Ignoring the weight, how do you look? Is your fav pair of jeans tighter or looser? You might find that if you go by the measurements of how your clothes fit, you are in fact thinner, even though you weigh more.

    Other than that, people fastly underestimate the amount of calories they consume. We tend to forget to log the 1 biscuit we ate at a colleague's desk at work, or the 2tablespoons of olive oil over our salad, or the sugar in our coffee/tea.

    1 lb of muscle weighs the same as 1 lb of fat.
  • ndj1979
    ndj1979 Posts: 29,147 Member
    What exercises are you doing? It would very likely be that you are putting on more muscle. Remember muscle weighs a LOT more than fat (mostly because muscle has more water in it, and water is heavy), so even if you put on a small amount of muscle, and lost a fair amount of fat, you can end up weighing more.

    I also find that people who exercise drink more water, which again, will make you weigh more (hence you should only ever weigh yourself first thing in the morning when you have little fluids in your body).

    Ignoring the weight, how do you look? Is your fav pair of jeans tighter or looser? You might find that if you go by the measurements of how your clothes fit, you are in fact thinner, even though you weigh more.

    Other than that, people fastly underestimate the amount of calories they consume. We tend to forget to log the 1 biscuit we ate at a colleague's desk at work, or the 2tablespoons of olive oil over our salad, or the sugar in our coffee/tea.

    no, no, no ..

  • ndj1979
    ndj1979 Posts: 29,147 Member
    bcalvanese wrote: »
    If that is not how it generally works, then maybe that is why most people fail, and it worked for me because I put the work in to get the result.

    I think many people make it much more complicated than it needs to be. I also think many people just don't want to put the work in. Lets face it. Its very strenuous and uncomfortable to exercise, and many people do not want to do it. But once you make it a habit, and once you reach a healthy weight and good fitness level, its not that hard to maintain it. The hardest part is getting to that level.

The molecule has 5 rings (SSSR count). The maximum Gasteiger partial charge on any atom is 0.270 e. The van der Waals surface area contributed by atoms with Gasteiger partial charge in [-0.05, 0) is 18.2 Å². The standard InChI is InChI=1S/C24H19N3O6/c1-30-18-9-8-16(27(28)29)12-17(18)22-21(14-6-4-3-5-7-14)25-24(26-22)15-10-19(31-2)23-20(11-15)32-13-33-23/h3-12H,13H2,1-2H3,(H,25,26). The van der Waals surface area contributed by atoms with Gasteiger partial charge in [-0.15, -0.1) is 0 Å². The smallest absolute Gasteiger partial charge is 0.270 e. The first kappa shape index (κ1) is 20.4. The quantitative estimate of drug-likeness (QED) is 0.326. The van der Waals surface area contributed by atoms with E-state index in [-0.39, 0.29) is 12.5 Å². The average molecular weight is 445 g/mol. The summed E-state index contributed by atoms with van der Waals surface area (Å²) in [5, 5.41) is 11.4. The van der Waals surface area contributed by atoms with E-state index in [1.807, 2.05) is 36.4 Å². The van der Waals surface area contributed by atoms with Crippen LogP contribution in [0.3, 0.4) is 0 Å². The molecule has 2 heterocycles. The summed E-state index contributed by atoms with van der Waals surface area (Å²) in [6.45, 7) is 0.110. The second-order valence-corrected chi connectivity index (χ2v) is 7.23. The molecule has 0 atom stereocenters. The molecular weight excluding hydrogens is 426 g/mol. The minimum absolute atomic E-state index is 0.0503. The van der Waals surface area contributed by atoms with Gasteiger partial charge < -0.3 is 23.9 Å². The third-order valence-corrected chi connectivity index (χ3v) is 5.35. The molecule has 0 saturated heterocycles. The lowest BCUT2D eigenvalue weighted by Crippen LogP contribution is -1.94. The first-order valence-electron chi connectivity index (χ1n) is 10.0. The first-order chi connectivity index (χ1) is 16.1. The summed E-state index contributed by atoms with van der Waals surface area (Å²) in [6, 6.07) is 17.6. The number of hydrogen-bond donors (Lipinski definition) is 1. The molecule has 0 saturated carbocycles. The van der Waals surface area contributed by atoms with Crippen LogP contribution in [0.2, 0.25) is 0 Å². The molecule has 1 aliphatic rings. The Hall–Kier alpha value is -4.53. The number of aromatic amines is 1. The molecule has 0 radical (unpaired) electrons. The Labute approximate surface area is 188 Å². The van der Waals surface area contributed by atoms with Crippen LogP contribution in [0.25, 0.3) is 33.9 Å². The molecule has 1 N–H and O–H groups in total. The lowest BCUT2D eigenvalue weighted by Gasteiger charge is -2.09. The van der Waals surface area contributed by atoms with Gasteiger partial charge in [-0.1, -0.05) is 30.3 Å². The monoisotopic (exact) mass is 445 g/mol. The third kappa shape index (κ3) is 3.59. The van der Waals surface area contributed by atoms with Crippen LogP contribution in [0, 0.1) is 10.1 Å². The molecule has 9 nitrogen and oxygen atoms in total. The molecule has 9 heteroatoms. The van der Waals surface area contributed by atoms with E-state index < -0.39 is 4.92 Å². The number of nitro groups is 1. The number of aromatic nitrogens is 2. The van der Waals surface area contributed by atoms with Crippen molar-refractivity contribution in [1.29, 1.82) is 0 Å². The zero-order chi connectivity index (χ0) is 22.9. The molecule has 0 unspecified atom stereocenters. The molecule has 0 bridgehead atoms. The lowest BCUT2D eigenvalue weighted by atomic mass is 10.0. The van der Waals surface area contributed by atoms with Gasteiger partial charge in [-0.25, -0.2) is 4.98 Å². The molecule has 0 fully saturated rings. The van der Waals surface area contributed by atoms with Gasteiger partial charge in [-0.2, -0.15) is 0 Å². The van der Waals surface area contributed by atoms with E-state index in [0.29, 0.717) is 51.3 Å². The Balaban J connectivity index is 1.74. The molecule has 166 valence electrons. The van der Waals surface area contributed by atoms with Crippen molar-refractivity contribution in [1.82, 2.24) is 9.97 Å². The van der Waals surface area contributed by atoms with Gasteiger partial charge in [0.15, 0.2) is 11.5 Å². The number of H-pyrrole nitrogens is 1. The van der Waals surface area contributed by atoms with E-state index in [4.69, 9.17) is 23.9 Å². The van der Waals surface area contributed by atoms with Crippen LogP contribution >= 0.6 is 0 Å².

It's really pretty simple.

    if you are not active enough and eat too much you will be over weight.

    if you are active enough and don't eat too much you will not be over weight.

    But many people who are already over weight do not want to go through the discomfort of activity. So what do they do? They turn to weighing food, counting calories, and starving themselves. IMO, that is just replacing one bad habit with another.

    all you need for weight loss is a calorie deficit. Exercise is good for extra calorie burns, body recomp, and general health ...
  • JustMissTracy
    JustMissTracy Posts: 6,339 Member
    ndj1979 wrote: »
    bcalvanese wrote: »
    If that is not how it generally works, then maybe that is why most people fail, and it worked for me because I put the work in to get the result.

    I think many people make it much more complicated than it needs to be. I also think many people just don't want to put the work in. Lets face it. Its very strenuous and uncomfortable to exercise, and many people do not want to do it. But once you make it a habit, and once you reach a healthy weight and good fitness level, its not that hard to maintain it. The hardest part is getting to that level.

    It's really pretty simple.

    if you are not active enough and eat too much you will be over weight.

    if you are active enough and don't eat too much you will not be over weight.

    But many people who are already over weight do not want to go through the discomfort of activity. So what do they do? They turn to weighing food, counting calories, and starving themselves. IMO, that is just replacing one bad habit with another.

    all you need for weight loss is a calorie deficit. Exercise is good for extra calorie burns, body recomp, and general health ...

    Although...exercise DOES help to create the deficit needed to lose weight.
  • FredDoyle
    FredDoyle Posts: 2,273 Member
    bcalvanese wrote: »
    Power walk as fast as you can for 30 to 60 minutes every day. Then you will not need a food scale. You will just need to ballpark your calories and you will still lose weight. And you will feel better and be healthier too.

    Or you could just eat less...weigh everything you eat.

    More useless advice from MFP.
    It worked for you because whatever your method was, which is completely unscientific, put you in a calorie deficit. You should stop giving advice or stick to the last bit.
  • ndj1979
    ndj1979 Posts: 29,147 Member
    ndj1979 wrote: »
    bcalvanese wrote: »
    If that is not how it generally works, then maybe that is why most people fail, and it worked for me because I put the work in to get the result.